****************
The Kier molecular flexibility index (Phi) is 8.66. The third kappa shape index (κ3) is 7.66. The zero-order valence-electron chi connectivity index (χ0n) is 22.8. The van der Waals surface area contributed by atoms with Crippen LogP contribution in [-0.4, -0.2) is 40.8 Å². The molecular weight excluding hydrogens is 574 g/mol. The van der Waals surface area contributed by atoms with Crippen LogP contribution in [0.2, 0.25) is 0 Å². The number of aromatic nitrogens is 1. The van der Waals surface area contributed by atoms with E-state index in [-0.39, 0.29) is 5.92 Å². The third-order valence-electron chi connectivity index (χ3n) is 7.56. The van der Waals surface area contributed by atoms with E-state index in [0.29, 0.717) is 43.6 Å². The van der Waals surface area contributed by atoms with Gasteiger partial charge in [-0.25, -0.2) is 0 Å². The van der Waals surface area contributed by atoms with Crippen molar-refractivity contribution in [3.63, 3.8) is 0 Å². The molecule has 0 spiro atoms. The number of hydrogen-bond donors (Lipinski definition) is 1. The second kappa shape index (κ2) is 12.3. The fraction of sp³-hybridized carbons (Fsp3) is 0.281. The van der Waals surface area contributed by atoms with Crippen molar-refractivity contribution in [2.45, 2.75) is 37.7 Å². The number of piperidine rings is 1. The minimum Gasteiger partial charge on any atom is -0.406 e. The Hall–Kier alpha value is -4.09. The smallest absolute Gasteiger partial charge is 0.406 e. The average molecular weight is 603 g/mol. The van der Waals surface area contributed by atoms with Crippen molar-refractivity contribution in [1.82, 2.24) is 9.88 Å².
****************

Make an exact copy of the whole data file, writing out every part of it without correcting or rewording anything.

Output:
The Kier molecular flexibility index (Phi) is 8.66. The third kappa shape index (κ3) is 7.66. The zero-order valence-electron chi connectivity index (χ0n) is 22.8. The van der Waals surface area contributed by atoms with Crippen LogP contribution in [-0.4, -0.2) is 40.8 Å². The molecular weight excluding hydrogens is 574 g/mol. The van der Waals surface area contributed by atoms with Crippen LogP contribution in [0.2, 0.25) is 0 Å². The number of aromatic nitrogens is 1. The van der Waals surface area contributed by atoms with E-state index in [-0.39, 0.29) is 5.92 Å². The third-order valence-electron chi connectivity index (χ3n) is 7.56. The van der Waals surface area contributed by atoms with E-state index in [0.29, 0.717) is 43.6 Å². The van der Waals surface area contributed by atoms with Gasteiger partial charge in [-0.25, -0.2) is 0 Å². The van der Waals surface area contributed by atoms with Crippen molar-refractivity contribution in [3.63, 3.8) is 0 Å². The molecule has 0 spiro atoms. The number of hydrogen-bond donors (Lipinski definition) is 1. The second kappa shape index (κ2) is 12.3. The fraction of sp³-hybridized carbons (Fsp3) is 0.281. The van der Waals surface area contributed by atoms with Crippen molar-refractivity contribution in [2.45, 2.75) is 37.7 Å². The number of piperidine rings is 1. The minimum Gasteiger partial charge on any atom is -0.406 e. The Hall–Kier alpha value is -4.09. The smallest absolute Gasteiger partial charge is 0.406 e. The average molecular weight is 603 g/mol. The van der Waals surface area contributed by atoms with Crippen molar-refractivity contribution in [1.82, 2.24) is 9.88 Å².